Finding Lost Items
This morning I realized I lost my wallet. I’m sure you can all identify with this, either losing keys, wallet or something when you are trying to rush out the door to get to work. I searched frantically in all the normal places, but couldn’t find it anywhere. I was getting more mad and frustrated by the minute. Then I started to think, where did I have it last. I know, it was in my coat pocket. I looked there, but alas my pocket is empty. Oh, I had my gym bag last night – not there. Darn. I have no idea where it is. I’m dreading the process of reporting lost credit cards and getting a new license (luckily there was no money in it).
Ok, wait – I know how to solve this problem. I’ll just do ‘knowledge capture’ on myself and then I’ll figure this out. What is knowledge capture? It is a process we use at Discovery Machine to get subject matter experts (SMEs) to recall and articulate their tacit knowledge so we can build cognitive models of their expert processes. One of several techniques we use with SMEs is to recreate historical events in their mind so they can more easily recall those little details that really make them expert.
So now I am driving to work, still mad, but talking myself through a mock knowledge capture session. Where did I last see my wallet? (I already told you – in my coat pocket. Getting madder). What was I wearing then (What does that matter? – madder). Now I have to tell myself to just trust the process and go through it. Ok, I was wearing a red shirt – the wallet is not in my shirt. I had a gym bag with me – not in there, I already checked that before I left the house. I was wearing black sweat pants that I put on when I left the gym. Wait! Those sweats have front pockets! I call home and someone checks for me. Sure enough my wallet is in the front pocket.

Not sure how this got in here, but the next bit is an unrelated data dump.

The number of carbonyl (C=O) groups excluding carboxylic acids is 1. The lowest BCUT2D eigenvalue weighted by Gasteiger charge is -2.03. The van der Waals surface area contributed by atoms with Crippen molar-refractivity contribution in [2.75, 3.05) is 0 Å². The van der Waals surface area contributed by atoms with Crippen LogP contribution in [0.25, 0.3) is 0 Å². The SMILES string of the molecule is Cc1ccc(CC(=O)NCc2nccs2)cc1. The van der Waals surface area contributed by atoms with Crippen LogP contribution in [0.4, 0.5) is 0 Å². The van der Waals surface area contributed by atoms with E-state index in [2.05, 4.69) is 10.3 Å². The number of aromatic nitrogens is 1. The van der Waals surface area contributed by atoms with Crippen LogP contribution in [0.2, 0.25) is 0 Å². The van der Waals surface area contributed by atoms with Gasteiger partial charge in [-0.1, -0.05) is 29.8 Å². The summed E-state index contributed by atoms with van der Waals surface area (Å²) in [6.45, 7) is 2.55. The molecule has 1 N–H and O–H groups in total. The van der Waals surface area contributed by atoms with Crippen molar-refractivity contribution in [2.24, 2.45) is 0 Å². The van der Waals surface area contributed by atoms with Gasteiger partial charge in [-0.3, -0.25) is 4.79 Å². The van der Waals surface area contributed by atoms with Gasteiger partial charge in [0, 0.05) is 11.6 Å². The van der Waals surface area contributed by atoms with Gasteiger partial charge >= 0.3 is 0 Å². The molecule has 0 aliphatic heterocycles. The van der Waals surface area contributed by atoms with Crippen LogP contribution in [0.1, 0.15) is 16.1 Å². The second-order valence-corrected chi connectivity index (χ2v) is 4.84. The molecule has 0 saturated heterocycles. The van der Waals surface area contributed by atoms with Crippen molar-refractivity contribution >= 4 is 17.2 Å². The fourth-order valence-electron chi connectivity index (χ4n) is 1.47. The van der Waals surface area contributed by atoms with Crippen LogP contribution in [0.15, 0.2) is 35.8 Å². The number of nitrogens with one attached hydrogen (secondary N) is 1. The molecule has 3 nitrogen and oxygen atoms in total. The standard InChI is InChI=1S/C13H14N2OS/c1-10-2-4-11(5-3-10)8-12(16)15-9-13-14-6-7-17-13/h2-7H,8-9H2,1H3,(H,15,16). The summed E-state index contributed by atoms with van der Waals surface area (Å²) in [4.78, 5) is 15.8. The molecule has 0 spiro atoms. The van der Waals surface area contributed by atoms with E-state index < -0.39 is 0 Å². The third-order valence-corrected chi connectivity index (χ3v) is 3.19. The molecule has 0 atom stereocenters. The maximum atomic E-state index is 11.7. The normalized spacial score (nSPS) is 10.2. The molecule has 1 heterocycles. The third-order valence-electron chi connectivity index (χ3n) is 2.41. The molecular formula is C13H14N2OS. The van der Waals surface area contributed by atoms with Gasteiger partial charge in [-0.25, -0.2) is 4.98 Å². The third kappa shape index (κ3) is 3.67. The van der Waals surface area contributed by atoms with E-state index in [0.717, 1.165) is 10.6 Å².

How come I couldn’t just remember this directly? Well as soon as I realized my wallet was not in its normal place, I started making several guesses. I even looked in my gym bag 2 or 3 times. This creates cognitive biases which tend to limit which memories can be recalled. The knowledge capture process we use at Discovery Machine helps remove these barriers so we can uncover the tacit knowledge that separate experts from others. Now, we use this process with military experts in order to build effective training simulations for them. But, as you can tell, it also works in everyday life. I’m just glad I got my wallet back.